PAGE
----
Understanding Your Response to Stress

Any change in your life can lead to stress. This includes even pleasurable activities, such as vacations or new forms of recreation. You can also be in a stressful situation such as a difficult job or a long-term illness of a spouse. If you think you might be experiencing stress, this assessment may help you identify its effects on you.

You probably know some of the common signs of stress. They include a pounding heart, sweaty palms, and feeling anxious. But you may respond to stress in many other ways too, from feeling irritable to driving recklessly. Recognizing how you react to stress is an important step toward managing it.

Everyone responds to stress differently. This assessment will help you identify your particular stress profile. Listed below are the kinds of physical, mental, and emotional responses people may have to stress—some of which you may not have considered before. Review these lists and think about which reactions apply to you when you’re under stress. Check all the reactions you have experienced in stressful situations.

In each category, check any symptoms you’ve had in the past month. Remember, the reactions you choose may be indicators of stress. But stress is only one of the possible causes of these symptoms. Talk with your health care provider if you have questions or concerns about the items you check.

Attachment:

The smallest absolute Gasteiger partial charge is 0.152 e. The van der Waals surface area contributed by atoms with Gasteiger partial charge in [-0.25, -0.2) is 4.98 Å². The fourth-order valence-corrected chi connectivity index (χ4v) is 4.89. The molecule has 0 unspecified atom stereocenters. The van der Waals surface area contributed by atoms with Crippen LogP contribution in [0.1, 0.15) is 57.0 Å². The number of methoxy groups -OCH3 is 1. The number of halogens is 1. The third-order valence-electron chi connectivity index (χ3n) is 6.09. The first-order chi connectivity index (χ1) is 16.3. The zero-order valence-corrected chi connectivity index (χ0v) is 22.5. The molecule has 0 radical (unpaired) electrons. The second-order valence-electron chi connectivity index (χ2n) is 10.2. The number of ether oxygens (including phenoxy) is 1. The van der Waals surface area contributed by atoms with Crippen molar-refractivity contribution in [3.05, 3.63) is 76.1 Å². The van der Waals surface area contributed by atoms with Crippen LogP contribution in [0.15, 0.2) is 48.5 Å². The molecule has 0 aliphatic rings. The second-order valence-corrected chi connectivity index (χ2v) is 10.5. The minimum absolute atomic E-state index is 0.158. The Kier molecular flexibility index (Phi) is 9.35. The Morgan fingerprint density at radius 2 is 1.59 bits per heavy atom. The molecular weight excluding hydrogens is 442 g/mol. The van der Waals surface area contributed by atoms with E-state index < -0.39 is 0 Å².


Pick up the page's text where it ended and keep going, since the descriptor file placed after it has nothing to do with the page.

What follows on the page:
Tightness in the chestMuscle aches (neck, shoulders, back, or legs)Constipation or diarrheaProblems with your digestive systemChange in appetite (increase or decrease)Tense muscles and muscle crampsSleep problems (too much or too little)Nervous habits (nail biting, tongue clucking)Dry mouth or throatHigh blood pressureExcessive sweatingFatiguePounding heartGrinding teethHeadacheDizzinessNervous ticDifficulty breathingFrequent coldsNone of the above
Wanting to cry, or crying easilyGetting upset about little annoyancesFeeling low self-esteemFeeling fearful and anxiousFeeling tired most of the timeAlways feeling rushedHaving difficulty concentratingBeing forgetfulFeeling confusedFeeling impatientFeeling irritableFeeling like nobody likes youLacking joyFeeling helplessWorryingNone of the above
Not getting along with peopleWithdrawing from friends and familyNot trusting peopleLowered sex driveBeing more or less active than usualDriving recklesslyLashing outGetting angry easilyMaking errorsTurning to alcohol, tobacco, or drugs for reliefNone of the above

This assessment is not intended to replace the evaluation of a health care professional.

Online Medical Reviewer: Felson, Sabrina MD
Online Medical Reviewer: Fraser, Marianne, MSN, RN
Online Medical Reviewer: Watson, L Renee, MSN, RN
Date Last Reviewed: 3/1/2023
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